The Pullman Car Company, founded by George Pullman, manufactured railroad cars in the mid-to-late 19th century through the first half of the 20th century, during the boom of railroads in the United States. Through rapid late nineteenth century development of mass production, and takeover of rivals, the company developed a virtual monopoly on production and ownership of sleeper cars.
Once Pullman's Palace Car Company was created and headquartered at Pullman, Illinois in 1881, marketing began in earnest with Pullman Palace Car Company descriptive circulars (1886) describing hotel, sleeping, excursion and hunting cars, the railroad companies leasing his cars advertised their advantages, and passes were issued allowing guests ...
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The Pullman Company, from its humble beginnings in the late 1860s by George Pullman, became the face of the passenger train industry during the Golden Age of rail travel through the first half of the 20th century.
either the Pullman Company (operating) or the Pullman-Standard Car Manufacturing Company (manufacturing). After three years of negotiations, the Pullman Company was finally sold to a consortium of fifty-seven railroads for around 40 million dollars. Carroll R. Harding was named President of this new Pullman Company.
Coach built in 1890 by Pullman for the B&O Royal Blue, now at the B&O Railroad Museum in Baltimore, Maryland. In 1924, Pullman Car & Manufacturing Co. was organized from the previous Pullman manufacturing department, to consolidate the car building interests of The Pullman Co. The parent company, The Pullman Co., was reorganized as Pullman, Inc., on June 21, 1927.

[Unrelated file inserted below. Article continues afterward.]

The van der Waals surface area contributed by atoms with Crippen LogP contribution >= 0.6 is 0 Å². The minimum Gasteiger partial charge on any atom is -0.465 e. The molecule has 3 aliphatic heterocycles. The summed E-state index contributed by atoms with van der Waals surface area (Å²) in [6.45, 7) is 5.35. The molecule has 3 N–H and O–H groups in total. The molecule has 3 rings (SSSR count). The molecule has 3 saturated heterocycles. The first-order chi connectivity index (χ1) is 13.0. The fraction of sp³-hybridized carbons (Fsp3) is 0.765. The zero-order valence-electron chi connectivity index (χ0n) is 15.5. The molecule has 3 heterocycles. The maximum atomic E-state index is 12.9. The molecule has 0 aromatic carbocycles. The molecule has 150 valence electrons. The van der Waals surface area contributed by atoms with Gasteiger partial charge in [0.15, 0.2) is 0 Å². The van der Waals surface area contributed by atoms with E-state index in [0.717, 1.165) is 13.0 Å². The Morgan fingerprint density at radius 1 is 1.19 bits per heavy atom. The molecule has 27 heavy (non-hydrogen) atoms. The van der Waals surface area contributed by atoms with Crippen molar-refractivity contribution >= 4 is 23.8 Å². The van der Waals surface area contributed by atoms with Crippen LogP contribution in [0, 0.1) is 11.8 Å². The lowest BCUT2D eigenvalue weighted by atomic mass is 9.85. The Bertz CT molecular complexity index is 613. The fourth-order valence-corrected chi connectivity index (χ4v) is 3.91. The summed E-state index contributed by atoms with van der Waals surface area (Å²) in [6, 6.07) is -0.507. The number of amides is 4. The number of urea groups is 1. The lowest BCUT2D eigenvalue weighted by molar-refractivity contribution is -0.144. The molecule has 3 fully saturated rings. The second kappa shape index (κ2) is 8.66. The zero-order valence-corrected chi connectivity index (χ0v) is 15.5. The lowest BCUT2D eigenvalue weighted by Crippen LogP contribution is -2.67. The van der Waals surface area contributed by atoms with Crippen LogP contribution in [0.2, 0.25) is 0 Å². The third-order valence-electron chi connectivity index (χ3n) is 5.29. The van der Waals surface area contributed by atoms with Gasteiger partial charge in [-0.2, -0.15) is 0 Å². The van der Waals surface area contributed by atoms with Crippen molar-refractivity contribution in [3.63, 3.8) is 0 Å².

The Pullman Strike was a nationwide railroad strike in the United States that lasted from May 11 to July 20, 1894, and a turning point for US labor law. It pitted the American Railway Union (ARU) against the Pullman Company, the main railroads, and the federal government of the United States under President Grover Cleveland.
Pullman staffed the sleepers with black porters trained in the exacting service that was the company's hallmark. Pullman travel cost more than coach fare, but in the days before interstate highways, it was the safest and most comfortable way to go.
Pullman Car & Manufacturing Corp. (Delaware) transferred all of its stock to Pullman Car & Manufacturing Corp. (Illinois) in exchange for the net assets of that company. Pullman Car & Manufacturing Corp. (Illinois) distributed the stock of the new Delaware corporation to Pullman Inc. Pullman Car & Manufacturing Corp. (Illinois) was then dissolved.
In February 1904, the Pullman Company was mandated to sell the company town by court order. Despite this, the Pullman Company did not sell the company town until 1907.  Today, Pullman is a Chicago neighborhood, and a historical landmark district on the state, National Historic Landmark and National Register of Historic Places lists.